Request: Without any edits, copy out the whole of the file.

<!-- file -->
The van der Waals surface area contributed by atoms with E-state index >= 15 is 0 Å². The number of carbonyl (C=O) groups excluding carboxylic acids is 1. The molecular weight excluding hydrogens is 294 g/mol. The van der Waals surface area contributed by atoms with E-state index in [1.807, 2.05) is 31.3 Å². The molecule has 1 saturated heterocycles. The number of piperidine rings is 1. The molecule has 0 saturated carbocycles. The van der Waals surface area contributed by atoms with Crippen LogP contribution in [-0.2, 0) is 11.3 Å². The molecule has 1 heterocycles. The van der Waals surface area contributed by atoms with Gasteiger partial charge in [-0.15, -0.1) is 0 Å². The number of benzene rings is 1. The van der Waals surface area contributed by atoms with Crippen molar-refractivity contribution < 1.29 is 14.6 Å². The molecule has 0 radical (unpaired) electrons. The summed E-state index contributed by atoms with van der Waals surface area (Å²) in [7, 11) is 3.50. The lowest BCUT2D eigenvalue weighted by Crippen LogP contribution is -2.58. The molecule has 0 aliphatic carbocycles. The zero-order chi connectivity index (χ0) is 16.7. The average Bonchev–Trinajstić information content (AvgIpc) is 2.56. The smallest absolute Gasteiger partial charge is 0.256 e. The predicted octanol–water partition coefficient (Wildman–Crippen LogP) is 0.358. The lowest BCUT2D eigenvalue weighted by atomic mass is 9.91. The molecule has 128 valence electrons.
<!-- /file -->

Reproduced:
The van der Waals surface area contributed by atoms with E-state index >= 15 is 0 Å². The number of carbonyl (C=O) groups excluding carboxylic acids is 1. The molecular weight excluding hydrogens is 294 g/mol. The van der Waals surface area contributed by atoms with E-state index in [1.807, 2.05) is 31.3 Å². The molecule has 1 saturated heterocycles. The number of piperidine rings is 1. The molecule has 0 saturated carbocycles. The van der Waals surface area contributed by atoms with Crippen LogP contribution in [-0.2, 0) is 11.3 Å². The molecule has 1 heterocycles. The van der Waals surface area contributed by atoms with Gasteiger partial charge in [-0.15, -0.1) is 0 Å². The number of benzene rings is 1. The van der Waals surface area contributed by atoms with Crippen molar-refractivity contribution < 1.29 is 14.6 Å². The molecule has 0 radical (unpaired) electrons. The summed E-state index contributed by atoms with van der Waals surface area (Å²) in [7, 11) is 3.50. The lowest BCUT2D eigenvalue weighted by Crippen LogP contribution is -2.58. The molecule has 0 aliphatic carbocycles. The zero-order chi connectivity index (χ0) is 16.7. The average Bonchev–Trinajstić information content (AvgIpc) is 2.56. The smallest absolute Gasteiger partial charge is 0.256 e. The predicted octanol–water partition coefficient (Wildman–Crippen LogP) is 0.358. The lowest BCUT2D eigenvalue weighted by atomic mass is 9.91. The molecule has 128 valence electrons.